The Fatal Conceit
By F.A. Hayek

Synopsis: This book was written in the twilight of Nobel Prize-winning economist Friedrich A. Hayek’s life, and it represents his criticism of socialism. His main critique is that the system of socialism requires a departure from the very concepts that have made the greatness of our civilization possible. Our civilization, Hayek says, was built upon traditions that have solidified rules such as private property rights, contract, trade, family values, etc. Socialism’s departure from these building blocks would only bring destruction, and not improvement, of the extended order of civilization that man has achieved.

Strong Points: This book lays out a very interesting, and foundational, argument against the validity and feasibility of socialism. The main idea, that the departure from traditional values which lead to successful societies is the great failure of socialism, is present throughout the book. But other elements are touched on, such as the idea that no planning body is capable of assimilating all of the necessary information requisite to make decisions for an economy; that it takes individuals, acting in their own capacities with their own knowledge and skills being applied to their particular circumstances in order to make optimal decisions. While meandering, the book does provide a staggering challenge to the efficacy of socialism. If a person makes an honest reading of this book, they would be compelled to agree that the task of socialism is an impossible one and its problems insurmountable. Also, in one of the appendices is found an interesting critique of John Stuart Mill as having ideas that contributed to the false notions accepted in socialism. (This provides interesting insight into the reason that Brigham Young may have had for having a distaste for J.S. Mill.)

Weak Points: A major flaw in the book was Hayek’s uncritical and out-of-hand acceptance of evolution theory as a foundation for his work, and he kept referring back to it throughout. While the conclusions he reached were nonetheless correct, his underlying premises were fallacious: the idea that man evolved and along with that, slowly, his values system formed by long processes of trial and error to establish the successful formula. Believers in Christ, however, know that man was given his value system explicitly in the beginning (called commandments), and that his conscience is a Divinely-designed aid in following correct values. Throughout the book, evolution theory is used as a conceptual basis for the development of behaviors and traditions that become necessary to have a successful civilization and market economy. But if one takes these concepts and thinks of them in terms of the spirit overcoming the natural man, and keeping the commandments of God as leading to these successes, then the basic idea is preserved, and becomes an interesting observation. Hayek is correct that proper behavior is necessary for civilization – this thesis, incidentally, is corroborated by the message of the Book of Mormon. He is merely incorrect in how that behavior came to be. Another bothersome thing was that foreign language quotes featured at the beginning of chapters were sometimes not translated.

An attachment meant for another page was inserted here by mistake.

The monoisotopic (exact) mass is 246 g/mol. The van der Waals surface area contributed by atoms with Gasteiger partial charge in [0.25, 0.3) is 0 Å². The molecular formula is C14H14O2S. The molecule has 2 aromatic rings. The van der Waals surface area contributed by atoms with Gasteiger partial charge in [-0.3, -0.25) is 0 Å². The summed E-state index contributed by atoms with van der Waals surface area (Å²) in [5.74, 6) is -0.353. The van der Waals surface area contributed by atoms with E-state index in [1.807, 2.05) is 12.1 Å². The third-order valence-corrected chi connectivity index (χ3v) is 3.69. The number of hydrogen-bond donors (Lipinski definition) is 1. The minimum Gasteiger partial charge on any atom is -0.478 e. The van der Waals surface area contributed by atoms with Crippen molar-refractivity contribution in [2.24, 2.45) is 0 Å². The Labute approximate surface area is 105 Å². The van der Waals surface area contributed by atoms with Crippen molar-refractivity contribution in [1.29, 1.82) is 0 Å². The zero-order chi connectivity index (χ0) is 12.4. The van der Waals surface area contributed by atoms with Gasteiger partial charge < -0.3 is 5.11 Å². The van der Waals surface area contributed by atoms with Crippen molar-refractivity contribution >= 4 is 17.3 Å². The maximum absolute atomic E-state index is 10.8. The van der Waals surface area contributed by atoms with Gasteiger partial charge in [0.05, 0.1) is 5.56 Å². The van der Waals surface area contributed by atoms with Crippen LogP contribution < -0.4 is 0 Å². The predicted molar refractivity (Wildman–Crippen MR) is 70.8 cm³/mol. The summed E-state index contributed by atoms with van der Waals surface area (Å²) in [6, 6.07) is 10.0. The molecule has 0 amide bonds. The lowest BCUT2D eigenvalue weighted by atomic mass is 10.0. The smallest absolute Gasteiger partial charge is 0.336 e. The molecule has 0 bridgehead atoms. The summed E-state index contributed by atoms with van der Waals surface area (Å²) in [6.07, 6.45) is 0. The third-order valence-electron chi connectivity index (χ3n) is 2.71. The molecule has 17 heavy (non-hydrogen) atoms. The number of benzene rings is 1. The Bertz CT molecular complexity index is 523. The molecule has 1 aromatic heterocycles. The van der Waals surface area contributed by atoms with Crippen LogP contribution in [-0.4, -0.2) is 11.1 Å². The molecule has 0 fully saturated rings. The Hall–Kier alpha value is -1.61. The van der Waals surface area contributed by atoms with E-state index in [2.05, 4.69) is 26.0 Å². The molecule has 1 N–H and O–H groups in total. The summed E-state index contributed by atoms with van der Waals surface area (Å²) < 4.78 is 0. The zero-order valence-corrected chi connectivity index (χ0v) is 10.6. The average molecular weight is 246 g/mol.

Interesting: 2.9/5

Must Read: 3/5

Overall: 3/5

Pages: 180

Selected Quote: “The main point of my argument is, then, that the conflict between, on one hand, advocates of the spontaneous extended human order created by a competitive market, and on the other hand, those who demand a deliberate arrangement of human interaction by central authority based on collective command over available resources is due to a factual error by the latter about how knowledge of these resources is and can be generated and utilised. As a question of fact, this conflict must be settled by scientific study. Such study shows that, by following the spontaneously generated moral traditions underlying the competitive market order (traditions which do not satisfy the canons or norms of rationality embraced by most socialists), we generate and garner greater knowledge and wealth than could ever be obtained or utilised in a centrally-directed economy whose adherents claim to proceed strictly in accordance with ‘reason’. Thus socialist aims and programmes are factually impossible to achieve or execute; and they also happen, into the bargain as it were, to be logically impossible.
“This is why, contrary to what is often maintained, these matters are not merely ones of differing interests or value judgments. Indeed, the question of how men came to adopt certain values or norms, and what effect these had on the evolution of their civilisation, is itself above all a factual one, one that lies at the heart of the present book, and whose answer is sketched in its first three chapters. The demands of socialism are not moral conclusions derived from the traditions that formed the extended order that made civilisation possible. Rather, they endeavor to overthrow these traditions by a rationally designed moral system whose appeal depends on the instinctual appeal of its promised consequences. They assume that, since people had been able to generate some system of rules coordinating their efforts, they must also be able to design an even better and more gratifying system. But if humankind owes its very existence to one particular rule-guided form of conduct of proven effectiveness, it simply does not have the option of choosing another merely for the sake of the apparent pleasantness of its immediately visible effects. The dispute between the market order and socialism is no less than a matter of survival. To follow socialist morality would destroy much of present humankind and impoverish much of the rest.” (p. 7).


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